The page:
THE ART OF ASKING FOR FAVORS

Have you ever noticed how children waste no time asking for those things they want?
<?xml:namespace prefix = o /> "Ma, can I have a cookie?" "Ma, can Perry sleep-over?" "Dad, can I have ten dollars? Well, how about just one.?"
 At this point, you may find yourself telling your child, "Why is it you never talk to Daddy or me unless you want something? That's not nice. Try having a conversation-- taking an interest in your parents who love you-- for a change, and you will probably get more out of us."
 "Oh, okay. Hi, Ma, hi, Dad, nice day...can I get a dog?"
 Regarding asking for something, if children are viewed as, jumping in with both feet before thinking, adults may frequently demonstrate, thinking too much and cold feet.
 By the time we become adults, many of us have been conditioned to believe that asking for a favor is presumptuous; that you really don't deserve to impose on someone; that you appear foolish (what if she says, "no?") or feel embarrassed; or that you become indebted to that person and feel uncomfortable in his or her presence. So we consider it a sign of "maturity" when a child stops asking for things. Unfortunately, withholding requests for things or favors can be problematic-- even for mature adults!
 Bill J., a young attorney, had started his own law office because he didn't like working for anyone else. He had a substantial caseload, but the business overhead was killing him, financially. He thought of asking an old family friend to share office expenses with him, but then dismissed the idea, believing that man to be too successful on his own, after years in practice, to have interest in such a venture. Not wanting to appear foolish, Bill just struggled along, saying nothing.
 Wanda G. wanted to become a commercial artist, but lacked formal training in her field. Lacking the confidence that anyone would hire her and feeling reluctant to apply, she contented herself with doing free projects for volunteer groups.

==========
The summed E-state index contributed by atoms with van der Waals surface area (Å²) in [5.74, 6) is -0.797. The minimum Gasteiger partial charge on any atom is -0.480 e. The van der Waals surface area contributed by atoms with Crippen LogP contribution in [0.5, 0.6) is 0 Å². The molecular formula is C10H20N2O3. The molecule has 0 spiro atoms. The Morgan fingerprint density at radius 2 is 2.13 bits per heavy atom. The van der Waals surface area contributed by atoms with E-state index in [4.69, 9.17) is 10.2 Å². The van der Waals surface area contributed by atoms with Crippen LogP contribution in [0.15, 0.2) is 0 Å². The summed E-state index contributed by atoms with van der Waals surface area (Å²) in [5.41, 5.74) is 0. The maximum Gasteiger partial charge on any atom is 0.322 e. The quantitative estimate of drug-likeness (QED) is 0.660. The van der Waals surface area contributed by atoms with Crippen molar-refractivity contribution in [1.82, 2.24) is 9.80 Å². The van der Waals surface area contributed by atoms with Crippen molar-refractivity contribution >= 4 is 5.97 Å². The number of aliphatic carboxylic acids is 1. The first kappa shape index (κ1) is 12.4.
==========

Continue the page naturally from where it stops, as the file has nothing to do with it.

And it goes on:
Bill and Wanda both share a limitation in which they failed to ask for what they wanted. Bill lacked the confidence to approach the older attorney, feeling he might appear foolish to the latter. Wanda lacked the confidence in her present skills and abilities to ask for a job, believing that to someone else the request could only be granted as a "favor." If you face a similar situation, you can learn to ask for what you want without believing it foolish or presumptuous.
 A useful approach involves turning the "favor" into a mutually beneficial arrangement. Look at your situation in terms of facts and figures. What exactly is the problem? What do you need in order to remedy it? What can you offer in return? Bill did a cash flow analysis and found that he needed to cut business expenses by thirty-percent in order to make a reasonable living. To accomplish this, he could offer a well-furnished office, good location and the services of an experienced secretary. Wanda perceived her problem to be a lack of formal training. She assembled a portfolio of her volunteer artwork and asked for critiques and letters of recommendation from various project leaders. A further indication of her commitment, she enrolled in a night class. Now she had tangible evidence of her commitment to art. She also decided to seek employment, simultaneous with her course work, as a "trainee", at a reduced salary.
 Preparation made the task easier for both Bill and Wanda. Bill's colleague wasn't interested in the office for himself, but knew of another attorney in semi-retirement who jumped at the idea of a seventy-percent cut in his own expenses. Wanda approached a fledgling company that could not afford a highly-trained and experienced artist and was willing to take a chance.
 Try turning your own needed favors into mutually beneficial arrangements. Then, instead of asking, you may be offering something to someone, who can share in the benefits. Your tenuous position of "need" will become one of strength, and the chance for success may be high.